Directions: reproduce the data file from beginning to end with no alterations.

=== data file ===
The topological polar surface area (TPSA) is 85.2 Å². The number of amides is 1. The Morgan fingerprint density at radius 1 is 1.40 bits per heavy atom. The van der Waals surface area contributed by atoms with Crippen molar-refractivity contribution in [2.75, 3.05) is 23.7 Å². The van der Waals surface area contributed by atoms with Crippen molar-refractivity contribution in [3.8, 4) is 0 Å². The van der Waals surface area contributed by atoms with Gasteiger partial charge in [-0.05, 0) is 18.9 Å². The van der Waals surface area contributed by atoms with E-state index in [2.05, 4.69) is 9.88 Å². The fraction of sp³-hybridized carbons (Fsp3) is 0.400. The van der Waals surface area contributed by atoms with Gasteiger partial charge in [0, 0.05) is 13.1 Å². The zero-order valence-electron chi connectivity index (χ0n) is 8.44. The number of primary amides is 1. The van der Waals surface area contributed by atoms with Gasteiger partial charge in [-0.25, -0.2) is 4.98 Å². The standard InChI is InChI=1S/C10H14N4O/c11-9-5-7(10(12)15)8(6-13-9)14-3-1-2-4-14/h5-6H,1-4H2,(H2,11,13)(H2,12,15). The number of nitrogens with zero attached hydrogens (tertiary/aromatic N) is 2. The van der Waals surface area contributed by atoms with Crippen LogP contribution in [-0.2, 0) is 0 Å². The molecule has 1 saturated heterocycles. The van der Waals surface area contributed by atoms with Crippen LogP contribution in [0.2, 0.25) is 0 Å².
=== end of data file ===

The topological polar surface area (TPSA) is 85.2 Å². The number of amides is 1. The Morgan fingerprint density at radius 1 is 1.40 bits per heavy atom. The van der Waals surface area contributed by atoms with Crippen molar-refractivity contribution in [2.75, 3.05) is 23.7 Å². The van der Waals surface area contributed by atoms with Crippen molar-refractivity contribution in [3.8, 4) is 0 Å². The van der Waals surface area contributed by atoms with Gasteiger partial charge in [-0.05, 0) is 18.9 Å². The van der Waals surface area contributed by atoms with E-state index in [2.05, 4.69) is 9.88 Å². The fraction of sp³-hybridized carbons (Fsp3) is 0.400. The van der Waals surface area contributed by atoms with Gasteiger partial charge in [0, 0.05) is 13.1 Å². The zero-order valence-electron chi connectivity index (χ0n) is 8.44. The number of primary amides is 1. The van der Waals surface area contributed by atoms with Gasteiger partial charge in [-0.25, -0.2) is 4.98 Å². The standard InChI is InChI=1S/C10H14N4O/c11-9-5-7(10(12)15)8(6-13-9)14-3-1-2-4-14/h5-6H,1-4H2,(H2,11,13)(H2,12,15). The number of nitrogens with zero attached hydrogens (tertiary/aromatic N) is 2. The van der Waals surface area contributed by atoms with Crippen LogP contribution in [-0.2, 0) is 0 Å². The molecule has 1 saturated heterocycles. The van der Waals surface area contributed by atoms with Crippen LogP contribution in [0.2, 0.25) is 0 Å².